The ranch was no longer a home, and the house was full of bullet holes. There was also a noose hanging from an old tree. After Miriam found Karen’s scarf, dozens of bodies were found scattered around the property. Part of Karen’s femur was identified after a second investigation, demanded by Miriam.
Miriam and Azalea had eaten at a restaurant near the abandoned ranch recently, and she recalled speaking to Elvia Yuliza, while they ordered. She’d known Elvia for years and had found it strange at the time how elusive she’d been, but now Miriam wondered if she knew what had happened to Karen.
Some quick research found that Elvia had been in a relationship with one of the kidnappers already in prison and untouchable to Miriam. So, Miriam waited for Elvia to slip up, and she did. The kidnap calls had been made from Elvia’s home, and she was soon arrested.
The born-again Christian
Miriam had a few clues pointing to Enrique Flores and visited his grandmother to see if the old woman would give her any information about her grandson. She was told that he’d started going to church, so Miriam attended the mass to watch Flores in more detail.
Miriam told the police of her findings and handed over her research on the man. He was arrested inside the church, much to the horror of his family.
Miriam had tracked the florist to the border, where he was selling flowers on the Texas bridge. She’d been looking for him for over a year, and she’d been given a tip about where she could find him.
By this point, 56-year-old Miriam had been looking for her daughter’s killers for several years. She’d started a support group for parents of kidnapped children called Colectivo de Desaparecidos de San Fernando (The Vanished Collective), which had quickly grown to 600 members.
She received countless death threats from gangs and family members of the people she’d help put away, but it didn’t deter her.
The day she found the florist he recognised her immediately and ran. She managed to catch up with him and held him at gunpoint for an hour, waiting for police to arrive.
It took Miriam three years to track down almost all of the living gang members who kidnapped and killed her daughter. She found 10 in total.
She dyed and cut her hair, purchased fake IDs, changed her clothes and masqueraded as health workers and election officials, which helped her get close to the gang’s family members. She spoke to grandmothers and neighbours, cousins and employers. They gave her snippets of information which helped her build a story about the men she hunted.
Her investigation brought her fame in Mexico, and with that came exposure. She was a woman in her 50s, fighting a notorious gang. She was bringing openness to their crimes and was showing other families who had missing children that they should be fighting back, not hiding in the shadows, hoping their children would be returned alive.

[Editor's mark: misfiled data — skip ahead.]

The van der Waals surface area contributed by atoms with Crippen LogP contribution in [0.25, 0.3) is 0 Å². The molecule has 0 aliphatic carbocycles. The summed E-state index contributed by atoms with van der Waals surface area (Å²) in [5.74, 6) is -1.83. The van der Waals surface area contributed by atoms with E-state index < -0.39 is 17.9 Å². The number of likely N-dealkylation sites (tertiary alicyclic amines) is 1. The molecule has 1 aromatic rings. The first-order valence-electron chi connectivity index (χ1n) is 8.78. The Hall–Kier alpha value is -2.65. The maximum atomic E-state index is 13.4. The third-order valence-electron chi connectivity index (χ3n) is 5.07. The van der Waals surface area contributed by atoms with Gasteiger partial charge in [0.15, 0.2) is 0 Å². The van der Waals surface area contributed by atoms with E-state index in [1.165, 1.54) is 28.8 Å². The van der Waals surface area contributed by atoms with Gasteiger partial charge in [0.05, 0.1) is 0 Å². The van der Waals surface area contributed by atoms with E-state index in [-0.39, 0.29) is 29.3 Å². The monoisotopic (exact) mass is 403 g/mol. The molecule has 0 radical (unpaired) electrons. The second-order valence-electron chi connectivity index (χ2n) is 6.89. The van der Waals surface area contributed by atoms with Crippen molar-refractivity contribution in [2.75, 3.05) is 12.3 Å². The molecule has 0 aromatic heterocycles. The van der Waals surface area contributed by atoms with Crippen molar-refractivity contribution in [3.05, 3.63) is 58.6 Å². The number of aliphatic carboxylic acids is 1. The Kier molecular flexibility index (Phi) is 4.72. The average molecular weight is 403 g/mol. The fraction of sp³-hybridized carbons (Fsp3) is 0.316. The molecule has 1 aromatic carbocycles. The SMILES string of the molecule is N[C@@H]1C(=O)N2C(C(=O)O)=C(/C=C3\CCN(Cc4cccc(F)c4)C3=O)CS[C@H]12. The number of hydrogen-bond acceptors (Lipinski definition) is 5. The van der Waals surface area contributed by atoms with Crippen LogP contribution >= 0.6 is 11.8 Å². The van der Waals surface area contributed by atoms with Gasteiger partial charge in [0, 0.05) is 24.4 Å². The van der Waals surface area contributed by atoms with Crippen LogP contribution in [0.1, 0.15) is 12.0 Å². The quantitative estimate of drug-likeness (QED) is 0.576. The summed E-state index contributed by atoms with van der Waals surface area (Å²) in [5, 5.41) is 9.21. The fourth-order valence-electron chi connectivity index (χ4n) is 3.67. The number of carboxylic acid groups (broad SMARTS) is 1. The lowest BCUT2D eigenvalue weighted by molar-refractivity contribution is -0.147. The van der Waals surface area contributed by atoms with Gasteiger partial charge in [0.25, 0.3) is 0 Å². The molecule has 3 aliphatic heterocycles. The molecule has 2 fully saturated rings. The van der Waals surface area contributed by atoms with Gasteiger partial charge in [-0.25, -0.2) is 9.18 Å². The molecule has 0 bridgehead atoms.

The exposure she got from her mission made her vulnerable. People didn’t go after the cartels, and she eventually asked the Mexican government for armed guards to protect her.
She was hunting murderers who had concealed themselves as upstanding members of the community, and they would do anything to keep their secrets.
In May 2017, Miriam was shot dead outside her home on Mother’s Day. Just weeks before, she’d handed over another gang member to police. Finally, she’d got one step closer to finding all of her daughter’s killers.
Some of the men put away by Miriam had escaped, and she was concerned that they’d go after her and her family. Despite her protection from the police, she was still killed.
San Fernando grew quiet for a while. The community was mourning the loss of their vigilante, and her death affected many. Even Francisco Javier García Cabeza de Vaca, the state’s governor, tweeted about Miriam’s death;
“The government of Tamaulipas will not allow the death of Miriam Rodríguez to turn into yet another statistic #NoToImpunity.”
Authorities vowed to catch her killers, and a plaque was placed in town in her honour.
Continuing the cause
Miriam’s son, Luis, took over her support group, but it quickly waned as the members were now fearful. Miriam’s murder had sent them a strong message.
A month after Miriam’s death, police arrested a woman in Veracruz, 500 miles from San Fernando. The tip had come from Miriam herself, who believed the woman was a suspect in her daughter’s murder. She had fled San Fernando to Veracruz with her son and was driving a taxi. The woman had been Karen’s torturer and had beaten her as she hanged from her wrists. Miriam Rodríguez had tracked down another.
Since 2017, crime has accelerated rapidly in Mexico. On the 7th of June 2020, 117 murders were reported in 24 hours.
The cartel gangs have even targeted political figures in very public attacks. Last year, one of the gangs dressed as construction workers to get close to the police chief, Omar García. He survived the three gunshots wounds he endured and blamed the attack on the Jalisco New Generation Cartel. They were also responsible for killing 26 people in a massacre at a drug rehabilitation centre in Guanajuato.
While Miriam Rodríguez is considered a hero in her hometown, no one has been passed the baton to continue her plight. Until the country is safe from internal drug wars, kidnapping, murder and trafficking, the parents of these missing children have no hope of seeing their loved ones alive again.